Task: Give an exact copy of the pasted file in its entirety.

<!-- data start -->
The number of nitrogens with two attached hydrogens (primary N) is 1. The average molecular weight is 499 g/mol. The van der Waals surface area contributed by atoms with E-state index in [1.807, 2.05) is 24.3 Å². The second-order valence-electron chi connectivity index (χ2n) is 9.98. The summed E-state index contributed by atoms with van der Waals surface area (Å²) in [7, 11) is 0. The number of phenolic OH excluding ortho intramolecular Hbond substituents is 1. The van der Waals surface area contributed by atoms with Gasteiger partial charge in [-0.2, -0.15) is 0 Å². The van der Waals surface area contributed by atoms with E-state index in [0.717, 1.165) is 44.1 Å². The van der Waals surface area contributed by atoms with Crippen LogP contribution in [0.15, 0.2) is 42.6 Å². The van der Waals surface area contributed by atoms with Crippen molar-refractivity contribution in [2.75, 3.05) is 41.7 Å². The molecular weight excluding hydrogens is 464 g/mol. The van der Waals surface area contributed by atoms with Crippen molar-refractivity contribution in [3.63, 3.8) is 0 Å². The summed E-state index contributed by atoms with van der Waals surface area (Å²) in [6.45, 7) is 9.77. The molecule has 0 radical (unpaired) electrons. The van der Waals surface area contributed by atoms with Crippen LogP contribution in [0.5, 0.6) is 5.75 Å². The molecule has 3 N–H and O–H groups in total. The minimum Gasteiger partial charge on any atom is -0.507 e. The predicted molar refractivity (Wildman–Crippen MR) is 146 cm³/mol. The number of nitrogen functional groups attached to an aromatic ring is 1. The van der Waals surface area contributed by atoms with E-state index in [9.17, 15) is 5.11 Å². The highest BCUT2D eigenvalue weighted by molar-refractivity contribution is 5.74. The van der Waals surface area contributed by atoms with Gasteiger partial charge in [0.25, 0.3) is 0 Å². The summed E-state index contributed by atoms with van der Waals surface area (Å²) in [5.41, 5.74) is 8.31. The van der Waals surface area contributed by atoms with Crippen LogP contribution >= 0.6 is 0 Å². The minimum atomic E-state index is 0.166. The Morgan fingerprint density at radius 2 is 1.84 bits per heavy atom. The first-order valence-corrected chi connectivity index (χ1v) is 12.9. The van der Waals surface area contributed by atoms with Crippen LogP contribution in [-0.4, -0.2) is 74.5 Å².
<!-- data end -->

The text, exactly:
The number of nitrogens with two attached hydrogens (primary N) is 1. The average molecular weight is 499 g/mol. The van der Waals surface area contributed by atoms with E-state index in [1.807, 2.05) is 24.3 Å². The second-order valence-electron chi connectivity index (χ2n) is 9.98. The summed E-state index contributed by atoms with van der Waals surface area (Å²) in [7, 11) is 0. The number of phenolic OH excluding ortho intramolecular Hbond substituents is 1. The van der Waals surface area contributed by atoms with Gasteiger partial charge in [-0.2, -0.15) is 0 Å². The van der Waals surface area contributed by atoms with E-state index in [0.717, 1.165) is 44.1 Å². The van der Waals surface area contributed by atoms with Crippen LogP contribution in [0.15, 0.2) is 42.6 Å². The van der Waals surface area contributed by atoms with Crippen molar-refractivity contribution in [2.75, 3.05) is 41.7 Å². The molecular weight excluding hydrogens is 464 g/mol. The van der Waals surface area contributed by atoms with Crippen molar-refractivity contribution in [3.63, 3.8) is 0 Å². The summed E-state index contributed by atoms with van der Waals surface area (Å²) in [6.45, 7) is 9.77. The molecule has 0 radical (unpaired) electrons. The van der Waals surface area contributed by atoms with Crippen LogP contribution in [0.5, 0.6) is 5.75 Å². The molecule has 3 N–H and O–H groups in total. The minimum Gasteiger partial charge on any atom is -0.507 e. The predicted molar refractivity (Wildman–Crippen MR) is 146 cm³/mol. The number of nitrogen functional groups attached to an aromatic ring is 1. The van der Waals surface area contributed by atoms with E-state index in [9.17, 15) is 5.11 Å². The highest BCUT2D eigenvalue weighted by molar-refractivity contribution is 5.74. The van der Waals surface area contributed by atoms with Gasteiger partial charge in [0.25, 0.3) is 0 Å². The summed E-state index contributed by atoms with van der Waals surface area (Å²) in [5.41, 5.74) is 8.31. The van der Waals surface area contributed by atoms with Crippen LogP contribution >= 0.6 is 0 Å². The minimum atomic E-state index is 0.166. The Morgan fingerprint density at radius 2 is 1.84 bits per heavy atom. The first-order valence-corrected chi connectivity index (χ1v) is 12.9. The van der Waals surface area contributed by atoms with Crippen LogP contribution in [-0.4, -0.2) is 74.5 Å².